Hydraulic fracture height is one of the most difficult parameters to measure yet understanding height growth is becoming increasingly salient in the economic success of unconventional wells in multi-layer structures, particularly for projects with increased well density development. Downhole tiltmeter fracture mapping by passive monitoring of elasto-static microdeformation offers high sensitivity to fracture height. This work aims at presenting a workflow to integrate advanced microseismic analysis and tiltmeter fracture mapping to resolve dimensions of fracture with a non-uniform opening. The algorithms are implemented in a real-time fracture monitoring program which selects the best fit and superposes final-state and transient models on measured micro-deformation. We apply the presented technique to synthetic and field case studies and, for the first time, present transient tilt characteristics using heatmap visualization of slow deformation (tilt waterfall). Our motivation for the present study is to take advantage of the newly developed downhole instruments that convey a combined array of geophones and tiltmeters and can be installed at greater depth and temperature to monitor and evaluate fracture to as hot as 177°C (>12000ft).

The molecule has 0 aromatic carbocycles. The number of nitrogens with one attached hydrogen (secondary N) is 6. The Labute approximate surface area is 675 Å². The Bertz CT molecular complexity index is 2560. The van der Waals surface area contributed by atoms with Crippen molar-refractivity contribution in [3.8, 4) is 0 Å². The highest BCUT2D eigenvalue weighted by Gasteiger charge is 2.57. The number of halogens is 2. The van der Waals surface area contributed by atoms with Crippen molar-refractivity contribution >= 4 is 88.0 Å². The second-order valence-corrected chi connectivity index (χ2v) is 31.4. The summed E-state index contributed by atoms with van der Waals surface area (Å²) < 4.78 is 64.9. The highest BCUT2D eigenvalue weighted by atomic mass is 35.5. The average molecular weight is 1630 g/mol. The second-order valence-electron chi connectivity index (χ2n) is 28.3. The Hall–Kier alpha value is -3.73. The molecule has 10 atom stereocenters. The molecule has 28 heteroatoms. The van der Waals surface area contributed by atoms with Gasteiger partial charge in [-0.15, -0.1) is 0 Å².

1. Introduction

Hydraulic fracturing in unconventional reservoirs is a complex process controlled by the pumping parameters, rock mechanical properties, in-situ stress state, and multi-scale discontinuities (e.g., layering and interfaces, faults, natural fractures). Thereby it is poorly characterized by standard models unless discrepancies are resolved by introducing fudge factors (Warpinski et al. 1994). Downhole Tiltmeter Fracture Mapping (DTFM) is a unique technique that measures induced microdeformation near the fracture face and unravels the evolution of the volumetric distribution of fluid-driven fracture during treatment as well as after pumping stops. Fracture height, dip, volume, azimuth, opening, horizontal components, and complexity are among the parameters that impact the tilt response and can be potentially determined by DTFM if enough tiltmeters are located optimally. As depicted in Fig.1, the field deployment of DTFM to monitor the underground operation entails placement of at least one vertical, linear and wireline-conveyed array of tiltmeters in an offset well (Wright et al. 1998b). The array of tiltmeters is conveyed to the same depth range targeted by the treatment well. It is carefully deployed to ensure that enough data can be recorded from above and below the fracture depth. The acquisition unit samples tilt sequentially in time at each tiltmeter normally with a sampling rate of < 5 HZ.

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